It’s a tale as old as time: An artist ventures out into some sublime natural landscape, takes psychedelics, and comes back with some damn good songs. Margo Price is one of the latest musicians to do so, heading out to a rental in South Carolina with her husband and a bag of mushrooms. The result is Strays (out Friday, January 13th), her most urgent, collaborative, and – fittingly – trippy record to date.
“I knew that I wanted to make a record that was almost a psychedelic journey in and of itself, one that could also be like a mini lifetime from start to finish on an album,” the songwriter tells Consequence. “I knew that I wanted it to have a lot of peaks and valleys, everything ranging from unadulterated joy to incredible depths of pain.”
Mind-altering substances, in fact, swirl around the world of Strays. Beyond songs like “Light Me Up” and Price’s recent memoir, Maybe We’ll Make It, taking on substance use directly, the recording of the record’s 10 songs originate from both indulging in and abstaining from such vices. While Price and her band may have passed around joints or dabbled in MDMA, she also quietly decided to remain alcohol-free, shooting soda water while her friends shot tequila.
But reducing Strays to the stories of the drugs that surround it does a massive disservice to the album. While undoubtedly a part of the project’s story, the songs have much more to offer than being fun to listen to while stoned (even if Price admits they sound great when you’re high). Most significantly, it’s the next crucial step in Price’s evolution as an artist who refuses to stay in one lane.
“I was definitely trying to veer out of the country world,” she explains. “I think a lot of the people that I look up to, a lot of people that I admire in the genre, they didn’t fit in either. So I am just kind of doing my own thing.”
Such resistance to stagnation is evident in the psych-rock intensity of “Been to the Mountain” (written with husband Jeremy Ivey), the off-kilter dance grooves of “Time Machine,” or the dreamy soundscapes of “Landfill.” And throughout it all, Price comes through with some of the most focused, pointed lyrics of her career.
Thematically and sonically, if Strays proves anything, it’s that Price is only content when moving in one direction: forward. What that means for future releases, only she knows.
“I feel like I’m just getting started,” she tells Consequence. “I’m turning 40 in April and I just feel really inspired right now. It’s a good feeling.”
Check out Margo Price’s Strays below, followed by the full interview with Price where she discusses the making of the album, having three more ready to go, and not wanting her grandma to read her memoir. Price is also set to tour behind the release of Strays; pick up tickets here.
I’d love to learn more about the origins of this album. I heard it has something to do with a mushroom-filled retreat in South Carolina?
I knew that I wanted to make a record that was almost a psychedelic journey in and of itself, one that could also be like a mini lifetime from start to finish on an album. And I knew that I wanted it to have a lot of peaks and valleys, everything ranging from unadulterated joy to incredible depths of pain.
So, we got these mushrooms and we went and found an Airbnb in South Carolina. We ate a lot of them and then, through osmosis, decided to listen to a ton of music and talk about sonically where we wanted [Strays] to go. We woke up the next day when we were not high and got “Been to the Mountain,” “Change of Heart,” and “Light Me Up,” and the list just kept growing from there. I ended up writing about 20 songs and worked on this album for longer than I have ever worked on an album in my life.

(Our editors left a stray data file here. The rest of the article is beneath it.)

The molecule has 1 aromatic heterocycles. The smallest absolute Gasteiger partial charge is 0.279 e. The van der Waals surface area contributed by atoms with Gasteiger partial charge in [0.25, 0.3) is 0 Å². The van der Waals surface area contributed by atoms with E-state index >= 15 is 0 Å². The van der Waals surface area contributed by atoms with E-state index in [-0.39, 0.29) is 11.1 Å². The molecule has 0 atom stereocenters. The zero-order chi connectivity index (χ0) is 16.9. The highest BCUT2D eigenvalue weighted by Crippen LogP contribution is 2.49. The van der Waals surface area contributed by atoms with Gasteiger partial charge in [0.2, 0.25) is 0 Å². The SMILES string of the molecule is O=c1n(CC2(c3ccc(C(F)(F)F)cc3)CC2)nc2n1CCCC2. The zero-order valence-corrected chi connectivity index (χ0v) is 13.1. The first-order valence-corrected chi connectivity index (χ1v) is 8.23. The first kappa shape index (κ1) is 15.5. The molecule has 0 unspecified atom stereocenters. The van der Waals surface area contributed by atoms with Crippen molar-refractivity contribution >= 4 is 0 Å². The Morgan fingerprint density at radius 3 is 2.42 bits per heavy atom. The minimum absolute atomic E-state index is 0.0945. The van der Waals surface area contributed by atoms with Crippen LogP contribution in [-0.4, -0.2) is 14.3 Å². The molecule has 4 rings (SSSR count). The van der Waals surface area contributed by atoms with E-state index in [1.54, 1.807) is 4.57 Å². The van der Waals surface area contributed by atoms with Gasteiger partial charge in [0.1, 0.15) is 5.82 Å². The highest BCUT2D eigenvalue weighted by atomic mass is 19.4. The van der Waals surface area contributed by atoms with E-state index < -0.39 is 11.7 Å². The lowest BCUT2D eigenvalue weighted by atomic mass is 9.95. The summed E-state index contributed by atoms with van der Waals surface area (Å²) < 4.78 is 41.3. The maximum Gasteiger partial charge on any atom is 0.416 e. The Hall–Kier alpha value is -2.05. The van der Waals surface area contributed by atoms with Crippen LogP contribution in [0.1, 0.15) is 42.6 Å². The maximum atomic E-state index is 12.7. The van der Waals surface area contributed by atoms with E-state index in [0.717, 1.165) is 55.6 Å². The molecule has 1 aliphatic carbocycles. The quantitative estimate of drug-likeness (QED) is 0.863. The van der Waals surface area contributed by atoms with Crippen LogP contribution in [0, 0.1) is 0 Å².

Do you think that Strays would be a good record to spin while tripping?
Oh yeah, that was my hope, that people would have something to listen to when they are going down into the rabbit hole, going to the mountains, going inward. I have also listened to it while on shrooms later on, so it worked. It came out exactly as the recipe said.
I read that when you did get into the studio, then, that it was the best experience you’ve had tracking a record yet. Tell me about why that is.
There was just such a magic in working with Jonathan Wilson. I’ve been an admirer of his production and his songs and playing and writing and everything for a long time. And the band as well. My drummer, actually, is the one who turned me onto his stuff. I kind of had found him through Father John Misty and really loving those records.
We just have such a great time, too. My band and I have been together for quite some time now and we can really communicate in a way that doesn’t happen when you’re in there with studio musicians. And I absolutely loved making my last record as well — it was so much fun getting to work with [session musician] legends like James Gadson and Pinot Palladino and Matt Sweeney. That was such a blast.
But the fact that my band and I were getting ready to gear up and go do this huge tour after the birth of my daughter Ramona, headed for South by Southwest 2020, and then all of that flat lined, getting back into the studio was like a reunion in a big way. We’d all just gotten our vaccine, and so we were passing joints and there was a lot of mushrooms and the guys were drinking. Yeah, this album was forged through many substances and many good and bad times.
You mentioned some of the substances that went into this record, but I know that one that you abstained from was alcohol. How was writing and recording, well not necessarily sober, perhaps, but sober when it comes to booze?
Yeah, California sober. Actually, this January will be two years alcohol free for me. It’s been good to just make some changes; it almost started as an experiment in a way. There actually was a time when I didn’t wanna make anyone feel uncomfortable by me not drinking. People who give up alcohol, it’s like the only substance that you have to really explain yourself for not taking. So, when I walked into Jonathan’s, I brought him as a gift a bottle of mezcal and a big jar of weed. I didn’t really want to tell him that I wasn’t drinking. I was just a little insecure about it.